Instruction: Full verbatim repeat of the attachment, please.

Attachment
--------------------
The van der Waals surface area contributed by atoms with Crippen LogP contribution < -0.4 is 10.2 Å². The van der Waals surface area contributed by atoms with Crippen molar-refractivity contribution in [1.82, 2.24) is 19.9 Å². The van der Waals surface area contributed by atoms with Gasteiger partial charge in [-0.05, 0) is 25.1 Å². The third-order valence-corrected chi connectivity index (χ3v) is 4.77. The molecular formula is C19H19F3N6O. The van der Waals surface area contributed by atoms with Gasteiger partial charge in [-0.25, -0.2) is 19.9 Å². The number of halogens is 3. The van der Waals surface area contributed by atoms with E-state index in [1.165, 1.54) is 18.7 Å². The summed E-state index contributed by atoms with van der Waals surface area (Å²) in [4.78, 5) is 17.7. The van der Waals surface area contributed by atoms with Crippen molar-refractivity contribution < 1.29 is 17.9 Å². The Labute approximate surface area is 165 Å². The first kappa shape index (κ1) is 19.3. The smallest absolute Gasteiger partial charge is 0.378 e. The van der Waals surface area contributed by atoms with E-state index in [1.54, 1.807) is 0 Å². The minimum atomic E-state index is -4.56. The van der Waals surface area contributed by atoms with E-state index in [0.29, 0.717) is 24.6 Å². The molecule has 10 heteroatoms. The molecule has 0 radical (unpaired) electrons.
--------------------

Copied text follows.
The van der Waals surface area contributed by atoms with Crippen LogP contribution < -0.4 is 10.2 Å². The van der Waals surface area contributed by atoms with Crippen molar-refractivity contribution in [1.82, 2.24) is 19.9 Å². The van der Waals surface area contributed by atoms with Gasteiger partial charge in [-0.05, 0) is 25.1 Å². The third-order valence-corrected chi connectivity index (χ3v) is 4.77. The molecular formula is C19H19F3N6O. The van der Waals surface area contributed by atoms with Gasteiger partial charge in [-0.25, -0.2) is 19.9 Å². The number of halogens is 3. The van der Waals surface area contributed by atoms with E-state index in [1.165, 1.54) is 18.7 Å². The summed E-state index contributed by atoms with van der Waals surface area (Å²) in [4.78, 5) is 17.7. The van der Waals surface area contributed by atoms with Crippen molar-refractivity contribution < 1.29 is 17.9 Å². The Labute approximate surface area is 165 Å². The first kappa shape index (κ1) is 19.3. The smallest absolute Gasteiger partial charge is 0.378 e. The van der Waals surface area contributed by atoms with E-state index in [1.54, 1.807) is 0 Å². The minimum atomic E-state index is -4.56. The van der Waals surface area contributed by atoms with E-state index in [0.29, 0.717) is 24.6 Å². The molecule has 10 heteroatoms. The molecule has 0 radical (unpaired) electrons.